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    Trash by Andy Mulligan

Trash takes place in an unnamed third-world country in South America. (The main characters want to go to Sao Paulo, Brazil, so they must be somewhere close enough to have heard of the city.) Raphael, Gardo, and Rat—three “dumpsite” boys—keep off starvation by digging through trash, recycling items and hoping to find money or items of value. Since there is no sanitation in the poorer districts of the city, what they often find is human excrement. It’s hard to imagine a more miserable life than theirs, surrounded by filth, hunger and disease.

One day the impossible happens. Raphael finds a leather bag with several items including a map, a wallet with some money, a driver’s license, some pictures, and a key. Since he always works with Gardo, he splits the money with him. But when the police come looking for the leather bag, Raphael senses it is very important and doesn’t reveal his secret. He gets Rat, the most destitute of all the children, to hide it.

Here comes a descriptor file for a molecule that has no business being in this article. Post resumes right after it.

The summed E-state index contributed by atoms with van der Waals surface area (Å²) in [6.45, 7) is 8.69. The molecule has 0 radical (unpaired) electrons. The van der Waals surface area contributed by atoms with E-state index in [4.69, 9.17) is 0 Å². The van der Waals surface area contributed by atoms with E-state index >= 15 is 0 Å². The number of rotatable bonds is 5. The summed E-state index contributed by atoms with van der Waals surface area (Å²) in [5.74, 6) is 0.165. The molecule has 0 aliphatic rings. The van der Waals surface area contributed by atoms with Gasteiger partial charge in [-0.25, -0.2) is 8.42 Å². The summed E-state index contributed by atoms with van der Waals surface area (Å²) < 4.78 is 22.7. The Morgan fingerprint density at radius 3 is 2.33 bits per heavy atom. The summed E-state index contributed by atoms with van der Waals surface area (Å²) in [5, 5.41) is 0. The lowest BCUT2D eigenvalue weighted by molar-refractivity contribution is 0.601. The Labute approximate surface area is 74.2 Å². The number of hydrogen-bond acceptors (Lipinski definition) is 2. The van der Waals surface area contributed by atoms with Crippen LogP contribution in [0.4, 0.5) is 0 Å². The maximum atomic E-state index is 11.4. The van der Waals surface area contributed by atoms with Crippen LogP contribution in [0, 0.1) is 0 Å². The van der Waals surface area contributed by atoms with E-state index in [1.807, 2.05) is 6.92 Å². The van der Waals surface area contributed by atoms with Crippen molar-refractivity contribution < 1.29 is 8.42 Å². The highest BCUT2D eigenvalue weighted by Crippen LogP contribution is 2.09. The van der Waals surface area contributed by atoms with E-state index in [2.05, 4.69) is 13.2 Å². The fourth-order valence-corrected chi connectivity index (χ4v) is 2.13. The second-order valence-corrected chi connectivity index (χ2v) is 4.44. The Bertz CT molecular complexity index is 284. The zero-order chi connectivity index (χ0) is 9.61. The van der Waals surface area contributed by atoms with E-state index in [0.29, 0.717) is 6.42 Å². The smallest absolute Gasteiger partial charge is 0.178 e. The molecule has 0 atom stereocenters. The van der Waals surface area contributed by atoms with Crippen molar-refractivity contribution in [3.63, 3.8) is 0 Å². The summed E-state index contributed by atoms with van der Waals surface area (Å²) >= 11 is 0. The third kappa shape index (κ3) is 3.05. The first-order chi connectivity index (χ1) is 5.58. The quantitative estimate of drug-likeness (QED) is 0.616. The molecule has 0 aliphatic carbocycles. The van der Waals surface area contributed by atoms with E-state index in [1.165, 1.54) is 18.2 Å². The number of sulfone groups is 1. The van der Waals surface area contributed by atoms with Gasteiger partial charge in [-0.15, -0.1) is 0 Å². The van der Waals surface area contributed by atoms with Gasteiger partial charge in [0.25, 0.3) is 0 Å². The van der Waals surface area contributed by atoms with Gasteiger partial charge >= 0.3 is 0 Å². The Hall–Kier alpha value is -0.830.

Rat is able to identify the type of key Raphael has found; it belongs to a locker in the train station where Rat used to beg. Once the boys find and open the locker, they know they are in serious trouble. They’re onto a scandal, and the corruption goes way past the local police, all the way to figures in the national government. People are dying in this cover-up, and the boys need to decide whether to collect a reward or seek justice for the poor.

This is a good mystery for everyone. Most of the story is told, in alternating chapters, by the three boys, although adults, such as the priest who runs the local school for the dumpsite children, give the reader some important background information. Join them on their adventure in fighting governmental corruption in a country where political dishonesty is the norm.


About Victoria Waddle

I'm a high school librarian, formerly an English teacher. I love to read and my mission is to connect people with the right books. To that end, I read widely--from the hi-lo for reluctant high school readers to the literary adult novel for the bibliophile.
This entry was posted in Adventure Stories, Fiction, Horror/Mystery/Suspense, Human Rights Issues, Multicultural, Young Adult Literature and tagged , , . Bookmark the permalink.

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